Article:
Ancient nursing symbols - page 2
Hello all, I have scoured the web and found nothing on ancient nursing symbols. We all know what the medical symbol looks like, but I was wondering if there is a specific symbol for our... Read More
May 18, '10This is a symbol for healing too
I found it here If you could have any tattoo... (spoilers) - Comic Book Resources Forums
May 18, '10It's not exactly ancient ... but shouldn't someone have mentioned the "lamp" before this? It is acknowledged worldwide as a symbol of nursing. (From Florence NIghtingale's lamp that she carried from bed to bed)
May 18, '10There certainly is an "ancient symbol of nursing" (in addition to Flo's lamp, of course, llg ) -- the Maltese cross, as gwenith mentioned earlier, which is featured in the pins of many nursing.
"The ancestor of the nursing pin is the Maltese cross. Some significant historical contributors to the foundation of hospital standards involved in using the Maltese cross were the Knights Hospitaller and Order of Saint Lazarus, pioneers of communicable disease care, such as leprosy, syphilis, and other chronic skin diseases during their period, and established one of a few hospitals in the territories of their reign. As the Renaissance period progressed, the use of the symbol has evolved into family coat of arms, then given to those who were providers of exclusive services. Such pins were then awarded to nurses who were needed by society during periods of spread of uncontrolled illnesses during the early period, and to recognize them as nurses who are educated, trained and experienced in the said field."
Nursing pin - Wikipedia, the free encyclopedia
"The nursing pin is a 1,000-year old symbol of service to others. The earliest ancestor of the pin dates back to the Maltese Cross, adopted by crusaders and worn on their habits as a symbol of service to Christianity. Over the centuries, variations of the crusader's symbol were gradually modified and became family coats of arms, often symbolizing service to a ruler. By the Renaissance, guilds had adopted coats of arms symbolizing masterful service to the community. The most recent ancestor of the pin is the hospital badge of 100 years ago. It was given by the hospital school of nursing to the students to identify them as nurses who were educated to serve the health needs of society. This symbol of service involves many professional rights and responsibilities."
Wiley InterScience :: Session Cookies
My (grad) school's coat of arms features the Maltese cross (and the school pin is v. similar, but the only image I could find of it online is HUGE):
Many other schools also feature the Maltese cross in their pins (these are just a few I found on a quick Google search):
Last edit by elkpark on May 18, '10
May 29, '10From what little I can find it appears that the Bowl of Hygeia may in fact be the first depiction of a nursing symbol. Hygeia was Asclepius'(The God of Healing) daughter and later his assistant. She was considered the goddess of health and well being, as well as hygeine and sanitation(sound familiar?) and has been likened to the concept of modern nursing. However, The bowl of hygeia was taken and used as a symbol of pharmacology representing the use of medicine in the healing arts. There is some argument of who and what the bowl of hygeia truly represents but it has become an accepted and recognized symbol for Pharmacology due to their adoption and use of it.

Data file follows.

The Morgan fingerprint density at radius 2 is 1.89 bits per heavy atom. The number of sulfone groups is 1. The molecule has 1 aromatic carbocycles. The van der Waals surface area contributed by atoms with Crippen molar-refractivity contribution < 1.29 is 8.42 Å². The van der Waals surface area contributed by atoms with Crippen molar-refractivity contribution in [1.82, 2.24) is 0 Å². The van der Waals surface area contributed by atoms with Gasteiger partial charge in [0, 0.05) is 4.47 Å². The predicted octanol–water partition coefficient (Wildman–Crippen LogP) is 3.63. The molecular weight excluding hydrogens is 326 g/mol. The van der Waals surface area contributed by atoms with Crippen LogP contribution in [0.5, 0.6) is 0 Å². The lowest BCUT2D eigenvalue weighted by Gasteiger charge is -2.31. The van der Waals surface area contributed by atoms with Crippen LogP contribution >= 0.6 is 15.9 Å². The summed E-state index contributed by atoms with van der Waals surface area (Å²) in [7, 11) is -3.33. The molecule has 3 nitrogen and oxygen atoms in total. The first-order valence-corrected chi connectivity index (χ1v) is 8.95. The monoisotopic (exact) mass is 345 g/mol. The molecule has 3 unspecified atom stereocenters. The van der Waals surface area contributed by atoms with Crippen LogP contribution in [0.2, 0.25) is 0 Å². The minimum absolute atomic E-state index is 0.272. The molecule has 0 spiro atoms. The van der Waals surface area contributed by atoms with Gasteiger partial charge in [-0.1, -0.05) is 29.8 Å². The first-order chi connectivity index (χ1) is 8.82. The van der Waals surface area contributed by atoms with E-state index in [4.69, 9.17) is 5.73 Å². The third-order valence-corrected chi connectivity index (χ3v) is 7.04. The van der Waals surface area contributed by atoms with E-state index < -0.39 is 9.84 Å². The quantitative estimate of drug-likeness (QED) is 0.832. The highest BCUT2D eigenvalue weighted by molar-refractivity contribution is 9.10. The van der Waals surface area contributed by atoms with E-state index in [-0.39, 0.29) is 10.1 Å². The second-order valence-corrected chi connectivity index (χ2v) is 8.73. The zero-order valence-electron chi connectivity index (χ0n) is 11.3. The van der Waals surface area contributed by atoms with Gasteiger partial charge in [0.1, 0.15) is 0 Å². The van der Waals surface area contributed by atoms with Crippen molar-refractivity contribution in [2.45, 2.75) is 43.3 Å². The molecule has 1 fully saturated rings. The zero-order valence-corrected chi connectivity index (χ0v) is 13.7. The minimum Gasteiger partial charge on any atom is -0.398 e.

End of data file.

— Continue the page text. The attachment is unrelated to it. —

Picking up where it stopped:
In one interpretation the Bowl of Hygeia represents the free will of the patient deciding to partake or not in the bowl of healing. another is that the bowl represents cleansing and the snake represents renewal as in the healing process. But like I mentioned Pharmacology has adopted it and used it to represent the use of medicine so any attempt to use it in reference to Nursing would be lost due to modern "brand" recognition.
Jun 16, '10my best friend and I just graduatedtogether & passed boards the same day together. We were talking about getting a tattoo to remember this time in our lives. I really like this thread because we were considering either the Asian symbols or the Nightingale lamp with the date we became licensed RNs at the bottom of the lamp.
Does anyone have any other great ideas and what about WHERE is the best place to put it? I was thinking small, inside my bicep. my friend is thinking the top of her foot. any other clever ideas?
Sep 16, '10This is all great information. I first posted this question in 2005 when I graduated as a RN! I'm a NP now, still looking for tattoos. Doneatlast - If you're a guy I'd put in the middle of your shoulder. I like forearm, too, but that will be visible and probably a bad idea. Another idea would be on your chest or directly inferior to your posterior neck, low enough to be hidden. Personally I've always made sure my tattoos are only visible to others if I have my shirt off. If you're a girl, how about directly behind your ear. My girlfriend has one there and I think it looks cool.
Sep 17, '10Behind the ear is cool, but if we have to pull our hair back into a pony tail in clinical or at work, thetatoo become exposed...
I would just stick to places that are covered at all times by my uniform, and that would not get exposed if I crouch/bend over, raise my arms, or pull my hair back... when I'll get a tattoo